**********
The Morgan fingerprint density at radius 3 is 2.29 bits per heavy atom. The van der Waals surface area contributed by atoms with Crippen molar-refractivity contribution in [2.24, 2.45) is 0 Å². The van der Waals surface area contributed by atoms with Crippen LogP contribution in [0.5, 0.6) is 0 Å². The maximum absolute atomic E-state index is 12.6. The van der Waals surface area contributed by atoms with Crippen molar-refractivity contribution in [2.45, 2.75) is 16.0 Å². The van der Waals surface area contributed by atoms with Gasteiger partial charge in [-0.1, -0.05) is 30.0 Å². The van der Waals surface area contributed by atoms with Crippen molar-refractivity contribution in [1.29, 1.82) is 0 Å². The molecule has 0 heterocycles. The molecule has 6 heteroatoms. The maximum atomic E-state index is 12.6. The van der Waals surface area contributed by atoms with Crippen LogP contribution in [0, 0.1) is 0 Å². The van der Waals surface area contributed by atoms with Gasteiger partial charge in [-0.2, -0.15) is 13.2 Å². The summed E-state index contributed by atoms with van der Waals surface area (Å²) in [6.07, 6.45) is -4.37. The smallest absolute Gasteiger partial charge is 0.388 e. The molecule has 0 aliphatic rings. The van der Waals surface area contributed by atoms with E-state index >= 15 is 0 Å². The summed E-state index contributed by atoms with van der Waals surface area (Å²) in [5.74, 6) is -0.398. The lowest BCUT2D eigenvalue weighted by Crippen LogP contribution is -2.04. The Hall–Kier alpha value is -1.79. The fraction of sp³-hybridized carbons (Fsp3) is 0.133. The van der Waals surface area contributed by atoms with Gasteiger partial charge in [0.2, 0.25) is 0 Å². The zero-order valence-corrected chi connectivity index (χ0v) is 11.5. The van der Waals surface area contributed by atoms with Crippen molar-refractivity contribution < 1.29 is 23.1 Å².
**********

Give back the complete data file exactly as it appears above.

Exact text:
The Morgan fingerprint density at radius 3 is 2.29 bits per heavy atom. The van der Waals surface area contributed by atoms with Crippen molar-refractivity contribution in [2.24, 2.45) is 0 Å². The van der Waals surface area contributed by atoms with Crippen LogP contribution in [0.5, 0.6) is 0 Å². The maximum absolute atomic E-state index is 12.6. The van der Waals surface area contributed by atoms with Crippen molar-refractivity contribution in [2.45, 2.75) is 16.0 Å². The van der Waals surface area contributed by atoms with Gasteiger partial charge in [-0.1, -0.05) is 30.0 Å². The van der Waals surface area contributed by atoms with Crippen molar-refractivity contribution in [1.29, 1.82) is 0 Å². The molecule has 0 heterocycles. The molecule has 6 heteroatoms. The maximum atomic E-state index is 12.6. The van der Waals surface area contributed by atoms with Crippen LogP contribution in [0, 0.1) is 0 Å². The van der Waals surface area contributed by atoms with Gasteiger partial charge in [-0.2, -0.15) is 13.2 Å². The summed E-state index contributed by atoms with van der Waals surface area (Å²) in [6.07, 6.45) is -4.37. The smallest absolute Gasteiger partial charge is 0.388 e. The molecule has 0 aliphatic rings. The van der Waals surface area contributed by atoms with E-state index >= 15 is 0 Å². The summed E-state index contributed by atoms with van der Waals surface area (Å²) in [5.74, 6) is -0.398. The lowest BCUT2D eigenvalue weighted by Crippen LogP contribution is -2.04. The Hall–Kier alpha value is -1.79. The fraction of sp³-hybridized carbons (Fsp3) is 0.133. The van der Waals surface area contributed by atoms with Gasteiger partial charge in [0.2, 0.25) is 0 Å². The zero-order valence-corrected chi connectivity index (χ0v) is 11.5. The van der Waals surface area contributed by atoms with Crippen molar-refractivity contribution < 1.29 is 23.1 Å².